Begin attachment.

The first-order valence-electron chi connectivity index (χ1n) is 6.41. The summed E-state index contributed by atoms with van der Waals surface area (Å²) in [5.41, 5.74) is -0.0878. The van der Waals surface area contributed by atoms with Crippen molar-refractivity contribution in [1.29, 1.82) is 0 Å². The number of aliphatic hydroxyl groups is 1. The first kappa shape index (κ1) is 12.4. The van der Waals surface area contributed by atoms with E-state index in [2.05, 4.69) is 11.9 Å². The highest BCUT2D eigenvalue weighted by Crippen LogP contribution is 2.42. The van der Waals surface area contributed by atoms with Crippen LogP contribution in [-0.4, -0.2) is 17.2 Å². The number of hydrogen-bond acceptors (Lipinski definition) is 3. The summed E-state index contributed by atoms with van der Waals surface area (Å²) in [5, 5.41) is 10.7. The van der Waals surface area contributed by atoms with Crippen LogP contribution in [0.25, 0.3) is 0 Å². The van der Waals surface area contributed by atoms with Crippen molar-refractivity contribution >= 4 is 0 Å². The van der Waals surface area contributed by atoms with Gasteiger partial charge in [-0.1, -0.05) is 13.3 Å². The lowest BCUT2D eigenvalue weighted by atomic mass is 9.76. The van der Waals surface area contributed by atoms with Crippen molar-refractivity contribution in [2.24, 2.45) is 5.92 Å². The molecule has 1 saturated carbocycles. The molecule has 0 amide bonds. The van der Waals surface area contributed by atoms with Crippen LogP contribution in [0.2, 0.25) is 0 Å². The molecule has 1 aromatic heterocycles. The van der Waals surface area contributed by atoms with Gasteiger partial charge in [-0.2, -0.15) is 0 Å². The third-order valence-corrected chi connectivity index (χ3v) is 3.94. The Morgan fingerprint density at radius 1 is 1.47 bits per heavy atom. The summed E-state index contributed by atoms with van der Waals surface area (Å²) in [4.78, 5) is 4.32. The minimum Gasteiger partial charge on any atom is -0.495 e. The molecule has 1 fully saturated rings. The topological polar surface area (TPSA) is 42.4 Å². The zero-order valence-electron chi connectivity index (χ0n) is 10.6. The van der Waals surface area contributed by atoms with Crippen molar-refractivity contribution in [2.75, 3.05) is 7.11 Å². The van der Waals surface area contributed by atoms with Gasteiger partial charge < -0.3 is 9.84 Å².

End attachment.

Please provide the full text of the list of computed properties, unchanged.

The first-order valence-electron chi connectivity index (χ1n) is 6.41. The summed E-state index contributed by atoms with van der Waals surface area (Å²) in [5.41, 5.74) is -0.0878. The van der Waals surface area contributed by atoms with Crippen molar-refractivity contribution in [1.29, 1.82) is 0 Å². The number of aliphatic hydroxyl groups is 1. The first kappa shape index (κ1) is 12.4. The van der Waals surface area contributed by atoms with E-state index in [2.05, 4.69) is 11.9 Å². The highest BCUT2D eigenvalue weighted by Crippen LogP contribution is 2.42. The van der Waals surface area contributed by atoms with Crippen LogP contribution in [-0.4, -0.2) is 17.2 Å². The number of hydrogen-bond acceptors (Lipinski definition) is 3. The summed E-state index contributed by atoms with van der Waals surface area (Å²) in [5, 5.41) is 10.7. The van der Waals surface area contributed by atoms with Crippen LogP contribution in [0.25, 0.3) is 0 Å². The van der Waals surface area contributed by atoms with Crippen molar-refractivity contribution >= 4 is 0 Å². The van der Waals surface area contributed by atoms with Gasteiger partial charge in [-0.1, -0.05) is 13.3 Å². The lowest BCUT2D eigenvalue weighted by atomic mass is 9.76. The van der Waals surface area contributed by atoms with Crippen molar-refractivity contribution in [2.24, 2.45) is 5.92 Å². The molecule has 1 saturated carbocycles. The molecule has 0 amide bonds. The van der Waals surface area contributed by atoms with Crippen LogP contribution in [0.2, 0.25) is 0 Å². The molecule has 1 aromatic heterocycles. The van der Waals surface area contributed by atoms with Gasteiger partial charge in [-0.2, -0.15) is 0 Å². The third-order valence-corrected chi connectivity index (χ3v) is 3.94. The Morgan fingerprint density at radius 1 is 1.47 bits per heavy atom. The summed E-state index contributed by atoms with van der Waals surface area (Å²) in [4.78, 5) is 4.32. The minimum Gasteiger partial charge on any atom is -0.495 e. The molecule has 1 fully saturated rings. The topological polar surface area (TPSA) is 42.4 Å². The zero-order valence-electron chi connectivity index (χ0n) is 10.6. The van der Waals surface area contributed by atoms with Crippen molar-refractivity contribution in [2.75, 3.05) is 7.11 Å². The van der Waals surface area contributed by atoms with Gasteiger partial charge < -0.3 is 9.84 Å².